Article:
The robots will be designed to handle “tasks that are unsafe, repetitive or boring,” the company’s website reads, but little else, at least at first. (There, the bot is simply called “Tesla Bot.”) “I think essentially in the future, physical work will be a choice, if you want to do it you can,” Musk said.

Musk revealed drawings of the robot near the tail end of his company’s “AI Day” event, where it showcased some of the artificial intelligence and supercomputer technologies that it’s working on with the goal of one day powering self-driving cars. The company also had a mannequin version on the stage, which wasn’t working.

Now, before I continue, I want to make a quick disclaimer. I am not about to gush over Elon Musk and anoint him the bringer of a new techno-utopia. He might be one of the world’s richest human beings, but even he has limitations. I know I’ve gushed over Elon Musk in the past, but I’ve since tempered some of my attitudes.

I’m aware that Musk has a reputation of overpromising and failing to deliver. The article even points that out. I’m also aware that Musk, like many billionaires, has done some shady things in the past. You really can’t get as rich and successful as him without being an asshole to some extent.

At the same time, you cannot overlook the man’s success. He didn’t invent the electric car any more than Steve Jobs invented the personal computer or the smartphone. He just took existing technology, combined it into a new product, and successfully marketed it in a way no other human being had done to that point. He was so good at it that he became even richer than he already was.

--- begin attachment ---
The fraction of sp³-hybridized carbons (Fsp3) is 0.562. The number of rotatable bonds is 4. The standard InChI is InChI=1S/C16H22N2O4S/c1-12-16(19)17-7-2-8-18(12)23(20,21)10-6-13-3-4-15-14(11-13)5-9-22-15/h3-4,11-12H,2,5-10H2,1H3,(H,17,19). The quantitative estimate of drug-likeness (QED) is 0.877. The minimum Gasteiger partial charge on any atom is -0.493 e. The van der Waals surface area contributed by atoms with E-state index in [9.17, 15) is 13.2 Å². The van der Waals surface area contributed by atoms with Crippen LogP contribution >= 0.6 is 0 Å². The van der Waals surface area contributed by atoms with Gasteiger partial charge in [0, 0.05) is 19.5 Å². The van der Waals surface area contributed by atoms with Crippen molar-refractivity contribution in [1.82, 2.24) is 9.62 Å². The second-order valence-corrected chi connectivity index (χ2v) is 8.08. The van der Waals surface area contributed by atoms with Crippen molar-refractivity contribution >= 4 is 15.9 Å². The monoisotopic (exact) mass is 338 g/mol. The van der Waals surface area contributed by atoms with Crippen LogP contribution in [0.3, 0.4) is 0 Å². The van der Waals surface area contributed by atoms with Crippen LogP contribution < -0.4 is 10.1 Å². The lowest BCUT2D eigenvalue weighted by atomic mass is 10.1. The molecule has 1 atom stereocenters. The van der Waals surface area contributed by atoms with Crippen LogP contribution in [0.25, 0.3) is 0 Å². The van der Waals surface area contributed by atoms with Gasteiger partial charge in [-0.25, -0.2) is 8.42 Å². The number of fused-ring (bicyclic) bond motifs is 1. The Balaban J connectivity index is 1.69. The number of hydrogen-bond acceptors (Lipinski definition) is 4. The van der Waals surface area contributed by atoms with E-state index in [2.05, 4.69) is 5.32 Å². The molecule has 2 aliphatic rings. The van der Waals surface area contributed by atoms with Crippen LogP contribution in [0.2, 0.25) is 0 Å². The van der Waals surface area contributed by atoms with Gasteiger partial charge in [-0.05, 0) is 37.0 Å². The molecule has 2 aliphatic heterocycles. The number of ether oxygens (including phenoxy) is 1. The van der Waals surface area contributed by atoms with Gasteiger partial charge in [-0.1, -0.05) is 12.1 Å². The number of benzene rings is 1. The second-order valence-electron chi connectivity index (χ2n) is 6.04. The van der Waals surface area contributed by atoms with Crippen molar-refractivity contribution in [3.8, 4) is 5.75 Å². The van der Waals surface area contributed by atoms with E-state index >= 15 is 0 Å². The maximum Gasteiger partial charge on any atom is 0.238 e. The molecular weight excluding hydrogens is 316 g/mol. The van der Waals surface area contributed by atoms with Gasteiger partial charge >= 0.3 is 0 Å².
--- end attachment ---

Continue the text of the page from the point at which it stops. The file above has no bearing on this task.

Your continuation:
Like it or not, he succeeded. He thinks big and tries to deliver. Even when he fails, he gets people to push the envelope. He underestimated just how difficult it was to create a self-driving car. I have a feeling he’ll do the same with these robots.

However, I also think that he will do more than anyone to speed up the ongoing trends in automation. Like I said before, this is not some new, fanciful technology. Robots exist. They already work in factories, doing work that used to be done by humans. They aren’t humanoid, but that’s because they’re limited to just a single task.

These humanoid robots will offer something different. They’ll be able to perform a wider ranger of tasks. The robots that make cares can’t be reconfigured to make something else. These Tesla bots could at least begin that process. Even if it’s flawed and unsuccessful at first, that’s still progress. Pretty much all technological advances are like that in the beginning.

His timing here might actually be just right. In recent years, companies like Boston Dynamics have shown off just how capable robots have become. They’re no T-1000, but they’re getting to a point where they can walk, run, lift, and jump as well as an ordinary human. With some refinement, they’ll be able to do even more.

Just like he did with the electric car, Musk could create the first true fleet of robot workers. They wouldn’t be able to replace every human working a laborious job, but they would be able to take the place of some. At a time when there’s a growing labor shortage, there’s definitely going to be a market for that sort of thing.

Personally, I don’t think Musk is going to be able to deliver functional robot workers as quickly as he claims. However, I do think he’ll get the ball rolling for a new industry. He’ll demonstrate that this technology is possible and there’s a growing market for it. In the same way other companies have started making electric cars, they’ll also start making robot workers.

Even if he only succeeds in part, though, that does raise some major concerns. Stories about workers being exploited aren’t difficult to find and the COVID-19 pandemic only made those stories more relevant. I don’t doubt for a second that if companies could replace their workforce with robots and get the same production, they would do so in a heartbeat.